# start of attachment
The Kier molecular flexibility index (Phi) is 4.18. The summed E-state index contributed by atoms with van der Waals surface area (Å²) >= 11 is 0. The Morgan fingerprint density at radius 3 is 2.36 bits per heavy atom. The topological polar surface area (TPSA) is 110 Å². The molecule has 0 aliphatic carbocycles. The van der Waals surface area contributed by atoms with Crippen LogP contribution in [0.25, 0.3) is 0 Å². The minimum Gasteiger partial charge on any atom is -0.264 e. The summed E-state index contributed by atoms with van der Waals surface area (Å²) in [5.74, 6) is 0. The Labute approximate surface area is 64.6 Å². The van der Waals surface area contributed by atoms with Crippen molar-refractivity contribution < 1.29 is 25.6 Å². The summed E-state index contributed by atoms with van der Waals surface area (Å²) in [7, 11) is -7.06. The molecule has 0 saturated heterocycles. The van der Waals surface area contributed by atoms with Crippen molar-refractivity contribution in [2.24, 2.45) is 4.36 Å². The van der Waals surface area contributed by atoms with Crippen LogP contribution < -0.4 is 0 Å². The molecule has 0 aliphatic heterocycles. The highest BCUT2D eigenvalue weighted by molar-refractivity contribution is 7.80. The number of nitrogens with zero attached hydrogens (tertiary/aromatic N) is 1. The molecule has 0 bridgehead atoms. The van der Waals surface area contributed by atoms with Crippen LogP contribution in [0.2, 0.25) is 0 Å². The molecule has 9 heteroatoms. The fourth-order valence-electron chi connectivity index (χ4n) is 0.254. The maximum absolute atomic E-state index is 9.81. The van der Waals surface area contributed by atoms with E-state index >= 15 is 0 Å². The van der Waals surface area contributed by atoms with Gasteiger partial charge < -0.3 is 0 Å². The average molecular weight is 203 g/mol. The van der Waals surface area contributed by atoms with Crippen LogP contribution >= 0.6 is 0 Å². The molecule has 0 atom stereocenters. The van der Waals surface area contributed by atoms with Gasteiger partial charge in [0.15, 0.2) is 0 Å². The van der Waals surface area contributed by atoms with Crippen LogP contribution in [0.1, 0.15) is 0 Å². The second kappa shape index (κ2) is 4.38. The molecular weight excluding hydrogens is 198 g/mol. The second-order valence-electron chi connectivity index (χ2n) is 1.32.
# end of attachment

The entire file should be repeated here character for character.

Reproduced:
The Kier molecular flexibility index (Phi) is 4.18. The summed E-state index contributed by atoms with van der Waals surface area (Å²) >= 11 is 0. The Morgan fingerprint density at radius 3 is 2.36 bits per heavy atom. The topological polar surface area (TPSA) is 110 Å². The molecule has 0 aliphatic carbocycles. The van der Waals surface area contributed by atoms with Crippen LogP contribution in [0.25, 0.3) is 0 Å². The minimum Gasteiger partial charge on any atom is -0.264 e. The summed E-state index contributed by atoms with van der Waals surface area (Å²) in [5.74, 6) is 0. The Labute approximate surface area is 64.6 Å². The van der Waals surface area contributed by atoms with Crippen molar-refractivity contribution < 1.29 is 25.6 Å². The summed E-state index contributed by atoms with van der Waals surface area (Å²) in [7, 11) is -7.06. The molecule has 0 saturated heterocycles. The van der Waals surface area contributed by atoms with Crippen molar-refractivity contribution in [2.24, 2.45) is 4.36 Å². The van der Waals surface area contributed by atoms with Crippen LogP contribution < -0.4 is 0 Å². The molecule has 0 aliphatic heterocycles. The highest BCUT2D eigenvalue weighted by molar-refractivity contribution is 7.80. The number of nitrogens with zero attached hydrogens (tertiary/aromatic N) is 1. The molecule has 0 bridgehead atoms. The van der Waals surface area contributed by atoms with Crippen LogP contribution in [0.2, 0.25) is 0 Å². The molecule has 9 heteroatoms. The fourth-order valence-electron chi connectivity index (χ4n) is 0.254. The maximum absolute atomic E-state index is 9.81. The van der Waals surface area contributed by atoms with E-state index >= 15 is 0 Å². The van der Waals surface area contributed by atoms with Gasteiger partial charge < -0.3 is 0 Å². The average molecular weight is 203 g/mol. The van der Waals surface area contributed by atoms with Crippen LogP contribution >= 0.6 is 0 Å². The molecule has 0 atom stereocenters. The van der Waals surface area contributed by atoms with Gasteiger partial charge in [0.15, 0.2) is 0 Å². The van der Waals surface area contributed by atoms with Crippen LogP contribution in [0.1, 0.15) is 0 Å². The second kappa shape index (κ2) is 4.38. The molecular weight excluding hydrogens is 198 g/mol. The second-order valence-electron chi connectivity index (χ2n) is 1.32.